Ukraine’s interim government, approved by 82 percent of the Rada, including most members of Yanukovich’s party, has shown admirable restraint in the face of massive provocation. They need and deserve our strong support. President Obama, Secretary Kerry and the entire Administration have been working hard, steadily and methodically, to build urgent international backing for Ukraine, counter-pressure against Russia, reassurance to other neighbors, and a path to de-escalation. Our strategy has four main elements, and we look forward to working with Congress on each of them.

First, immediate support for Ukraine as it deals with enormous economic challenges and prepares for critical national elections at the end of May. On Tuesday, Secretary Kerry announced our intent to seek a $1 billion loan guarantee. That will be part of a major international effort to build a strong economic support package for Ukraine as it undertakes reform. That effort includes the IMF and the EU, which laid out its own substantial assistance package yesterday. Prime Minister Yatsenyuk and his colleagues are committed partners, and understand that the Ukrainian government has difficult reform choices to make, after inheriting an economic mess from Yanukovich. Ukraine’s considerable economic potential has never been matched by its business environment or economic leadership, and now is the time to begin to get its financial house in order and realize its promise.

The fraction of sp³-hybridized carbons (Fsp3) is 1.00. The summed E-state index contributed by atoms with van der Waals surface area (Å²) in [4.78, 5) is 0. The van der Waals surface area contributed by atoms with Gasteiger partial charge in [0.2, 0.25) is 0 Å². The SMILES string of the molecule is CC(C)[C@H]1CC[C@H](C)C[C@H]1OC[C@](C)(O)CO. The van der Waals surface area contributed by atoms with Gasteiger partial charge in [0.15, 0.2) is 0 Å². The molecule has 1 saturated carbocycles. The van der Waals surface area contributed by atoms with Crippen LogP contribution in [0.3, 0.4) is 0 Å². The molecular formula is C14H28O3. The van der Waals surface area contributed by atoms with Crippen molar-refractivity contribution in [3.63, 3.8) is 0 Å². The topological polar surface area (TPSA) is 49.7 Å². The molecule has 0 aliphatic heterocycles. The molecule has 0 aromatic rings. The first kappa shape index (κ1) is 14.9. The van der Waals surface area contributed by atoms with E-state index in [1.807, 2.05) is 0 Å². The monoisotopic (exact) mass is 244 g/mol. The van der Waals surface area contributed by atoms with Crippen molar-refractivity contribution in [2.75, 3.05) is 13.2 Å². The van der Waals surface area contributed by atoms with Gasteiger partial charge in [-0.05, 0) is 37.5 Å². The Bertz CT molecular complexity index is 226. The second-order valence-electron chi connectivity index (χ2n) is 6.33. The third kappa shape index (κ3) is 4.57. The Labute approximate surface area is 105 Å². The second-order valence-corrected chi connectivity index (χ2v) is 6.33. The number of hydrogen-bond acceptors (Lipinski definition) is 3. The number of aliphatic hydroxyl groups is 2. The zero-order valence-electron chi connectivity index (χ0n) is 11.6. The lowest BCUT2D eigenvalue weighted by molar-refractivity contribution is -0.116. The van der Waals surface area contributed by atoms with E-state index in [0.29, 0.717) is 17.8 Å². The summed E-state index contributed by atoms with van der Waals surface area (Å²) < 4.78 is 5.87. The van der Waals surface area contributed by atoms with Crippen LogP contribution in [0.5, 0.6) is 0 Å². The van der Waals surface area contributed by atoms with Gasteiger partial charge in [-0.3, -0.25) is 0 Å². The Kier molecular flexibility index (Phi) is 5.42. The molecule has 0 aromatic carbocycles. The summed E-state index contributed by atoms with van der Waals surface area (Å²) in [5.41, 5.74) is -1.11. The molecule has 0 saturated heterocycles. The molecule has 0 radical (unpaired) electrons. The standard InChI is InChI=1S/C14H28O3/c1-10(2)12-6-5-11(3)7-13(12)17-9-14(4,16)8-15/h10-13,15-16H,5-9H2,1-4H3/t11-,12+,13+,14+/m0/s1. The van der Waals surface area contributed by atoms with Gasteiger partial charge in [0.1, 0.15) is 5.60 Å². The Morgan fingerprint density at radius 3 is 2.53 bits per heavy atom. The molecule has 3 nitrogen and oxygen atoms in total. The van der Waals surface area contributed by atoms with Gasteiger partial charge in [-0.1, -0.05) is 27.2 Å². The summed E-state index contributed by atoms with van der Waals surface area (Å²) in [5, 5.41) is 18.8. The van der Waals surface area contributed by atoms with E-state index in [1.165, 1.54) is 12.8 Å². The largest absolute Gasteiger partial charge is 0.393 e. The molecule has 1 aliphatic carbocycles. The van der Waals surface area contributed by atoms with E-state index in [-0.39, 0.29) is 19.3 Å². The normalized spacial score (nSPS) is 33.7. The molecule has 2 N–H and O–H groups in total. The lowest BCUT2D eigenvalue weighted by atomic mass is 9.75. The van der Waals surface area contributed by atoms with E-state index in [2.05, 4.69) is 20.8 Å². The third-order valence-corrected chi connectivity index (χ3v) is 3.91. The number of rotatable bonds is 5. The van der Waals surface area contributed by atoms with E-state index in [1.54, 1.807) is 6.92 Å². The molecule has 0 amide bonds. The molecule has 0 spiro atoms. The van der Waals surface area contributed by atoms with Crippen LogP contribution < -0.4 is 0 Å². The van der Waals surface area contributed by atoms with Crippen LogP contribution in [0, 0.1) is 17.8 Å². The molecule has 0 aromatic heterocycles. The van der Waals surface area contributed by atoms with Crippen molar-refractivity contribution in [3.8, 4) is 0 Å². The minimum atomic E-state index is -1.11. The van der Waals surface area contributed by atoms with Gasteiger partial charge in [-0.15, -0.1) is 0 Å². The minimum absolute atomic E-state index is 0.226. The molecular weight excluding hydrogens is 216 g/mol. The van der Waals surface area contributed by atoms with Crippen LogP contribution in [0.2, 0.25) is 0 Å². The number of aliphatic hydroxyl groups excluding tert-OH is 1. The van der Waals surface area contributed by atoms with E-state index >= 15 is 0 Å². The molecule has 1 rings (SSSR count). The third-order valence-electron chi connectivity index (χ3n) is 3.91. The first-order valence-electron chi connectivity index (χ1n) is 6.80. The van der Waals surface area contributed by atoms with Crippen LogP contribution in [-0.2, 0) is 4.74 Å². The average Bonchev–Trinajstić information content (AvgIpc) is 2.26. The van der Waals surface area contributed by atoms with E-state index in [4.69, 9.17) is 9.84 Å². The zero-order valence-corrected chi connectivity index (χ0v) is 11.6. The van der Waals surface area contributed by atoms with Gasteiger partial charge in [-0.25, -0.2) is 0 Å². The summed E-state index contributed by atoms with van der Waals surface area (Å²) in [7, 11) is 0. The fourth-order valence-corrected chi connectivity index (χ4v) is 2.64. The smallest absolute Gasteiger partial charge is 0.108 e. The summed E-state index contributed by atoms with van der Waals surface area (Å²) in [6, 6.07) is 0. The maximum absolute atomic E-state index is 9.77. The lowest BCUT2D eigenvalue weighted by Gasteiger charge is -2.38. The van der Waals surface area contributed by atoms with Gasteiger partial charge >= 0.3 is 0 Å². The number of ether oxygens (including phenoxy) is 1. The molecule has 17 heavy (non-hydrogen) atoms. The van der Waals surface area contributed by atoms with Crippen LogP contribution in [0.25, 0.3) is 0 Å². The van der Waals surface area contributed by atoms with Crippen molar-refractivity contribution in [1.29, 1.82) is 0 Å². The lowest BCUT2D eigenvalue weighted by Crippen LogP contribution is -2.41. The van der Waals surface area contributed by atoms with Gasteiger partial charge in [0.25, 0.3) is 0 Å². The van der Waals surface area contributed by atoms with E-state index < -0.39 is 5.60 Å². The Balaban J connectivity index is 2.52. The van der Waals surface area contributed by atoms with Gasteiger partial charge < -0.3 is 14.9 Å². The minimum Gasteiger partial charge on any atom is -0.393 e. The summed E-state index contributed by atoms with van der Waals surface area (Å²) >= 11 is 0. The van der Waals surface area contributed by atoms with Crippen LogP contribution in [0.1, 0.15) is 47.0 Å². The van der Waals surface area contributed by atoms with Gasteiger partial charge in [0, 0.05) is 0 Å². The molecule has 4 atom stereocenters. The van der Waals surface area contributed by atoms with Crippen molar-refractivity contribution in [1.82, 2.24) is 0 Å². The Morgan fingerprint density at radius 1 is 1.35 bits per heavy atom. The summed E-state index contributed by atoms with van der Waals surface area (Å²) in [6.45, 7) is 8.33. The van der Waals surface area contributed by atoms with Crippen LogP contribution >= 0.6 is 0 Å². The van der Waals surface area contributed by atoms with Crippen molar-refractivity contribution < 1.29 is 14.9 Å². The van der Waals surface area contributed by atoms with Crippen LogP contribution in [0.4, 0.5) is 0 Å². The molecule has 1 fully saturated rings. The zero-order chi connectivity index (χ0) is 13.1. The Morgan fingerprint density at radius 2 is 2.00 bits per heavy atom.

Second, deterring further encroachment on Ukrainian territory and pressing for an end to Russia’s occupation of Crimea. President Obama has led broad international condemnation of Russia’s intervention, with strong, unified statements from the G-7 and NATO, as well as the EU, whose leaders are meeting today in an emergency summit. We are sending international observers from the OSCE to Crimea and eastern Ukraine to bear witness to what is happening and make clear that minorities are not at risk. This was never a credible claim by Russia, nor a credible pretext for military intervention.